Malaysia: RM100,000 worth of fish found dead in Sabah

The Star 28 Nov 15;

KOTA KINABALU: Fish farmers in Kina­batangan, the site of Malaysia’s biggest Ramsar site, were stunned to find that all their fish, reared in cages, were dead.

“We noticed something amiss earlier. When dawn came the next day (last Friday), our worst fears were confirmed when we found all of them belly up,” said Kampung Mumiang Village Development and Security Committee head Mada Hussin.

The fish were reared in 50 cages.

Kampung Mumiang is located at the estuary of the Kinabatangan River and is about an hour away by speedboat from Sandakan.

The Convention on Wetlands of Inter­national Importance, better known as the Ramsar Convention, is an inter-governmental treaty that looks into conservation wetlands and their resources. There are six Ramsar sites in Malaysia.

Mada said the farmers lost grouper, snapper and other types of fish, adding that the cost could come up to RM100,000.

This would impact about 50 families, he said.

“We want answers from the authorities. We want to know the cause. We want compensation from whoever is responsible for our losses,” Mada said.

The villagers, he said, would usually keep some fish for their own consumption and sell the rest.

“We have lost everything now,” he added.

He said the farmers were in a dilemma as they could not depend on catching fish at the nearby river due to dwindling numbers.

“The villagers are now waiting for test results on samples taken by the Fisheries Department.”

Mada said pollutants from a plantation could have flowed into the Malangking River, a tributary of the Kinabatangan.

“The last time we lost fish on this scale was about four years ago,” he said.

Cynthia Ong, the director of Forever Sabah which works towards an equitable and green economy, said such tragic events were typically associated with oxygen depletion in dead zones caused by fertiliser, palm oil mill effluents or disturbed peat soil.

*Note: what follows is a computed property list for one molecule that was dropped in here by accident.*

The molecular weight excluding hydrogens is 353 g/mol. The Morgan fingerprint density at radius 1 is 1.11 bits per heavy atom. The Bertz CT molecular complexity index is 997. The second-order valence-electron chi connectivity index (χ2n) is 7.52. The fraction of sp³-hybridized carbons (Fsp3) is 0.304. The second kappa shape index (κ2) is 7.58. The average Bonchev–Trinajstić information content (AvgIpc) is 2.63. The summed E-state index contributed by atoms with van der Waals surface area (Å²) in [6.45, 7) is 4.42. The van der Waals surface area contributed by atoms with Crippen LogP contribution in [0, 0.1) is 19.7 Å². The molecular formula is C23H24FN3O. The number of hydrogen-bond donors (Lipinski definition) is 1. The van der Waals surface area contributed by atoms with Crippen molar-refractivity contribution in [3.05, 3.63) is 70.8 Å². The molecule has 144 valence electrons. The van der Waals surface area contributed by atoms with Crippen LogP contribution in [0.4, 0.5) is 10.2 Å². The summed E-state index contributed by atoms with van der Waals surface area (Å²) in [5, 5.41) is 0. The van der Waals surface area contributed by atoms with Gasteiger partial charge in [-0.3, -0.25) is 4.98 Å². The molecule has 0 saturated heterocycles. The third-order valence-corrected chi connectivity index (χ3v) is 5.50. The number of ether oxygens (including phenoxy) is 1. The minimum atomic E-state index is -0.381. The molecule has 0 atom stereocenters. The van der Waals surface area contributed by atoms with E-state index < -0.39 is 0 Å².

“Studies in Malaysia and around the world showed that fisheries sustained by healthy mangroves are worth hundreds of dollars per hectare to the Sabah economy,” Ong said.

Deluge of fresh water could be the cause
The Star 1 Dec 15;

I REFER to the report, “RM100,000 worth of fish found dead” (The Star, Nov 28).

The fish were reportedly reared in suspended cages at the estuary of the Kinabatangan River.

The fish were saltwater species, mainly kerapu (groupers) and jenahak (presumably mangrove snappers), hence the cages were suspended in the estuarine location where the water is saline.

The Sabah Fisheries officials had taken samples to determine the cause of the fish mortality. I hope that they had also taken water samples in the vicinity to determine, apart from other parameters, the salinity of the water going through the cages.

From my earlier experience as a staff of the Fisheries Research Institute in Penang I had encountered similar instances of large- scale fish mortality in cages placed in the estuarine region of rivers, cages that were used for rearing saltwater fish.

My investigations then revealed that fish mortality was a result of a sudden deluge of fresh water from upstream due to a spell of heavy rain and that the fresh water would have most likely killed the fish in the cages.

Saltwater fish are unable to withstand a lowering of salinity to critical levels, especially when they are caged and unable to escape to safer areas down the estuary to the coastal zone where there is tidal effect.

Kulai Jaya

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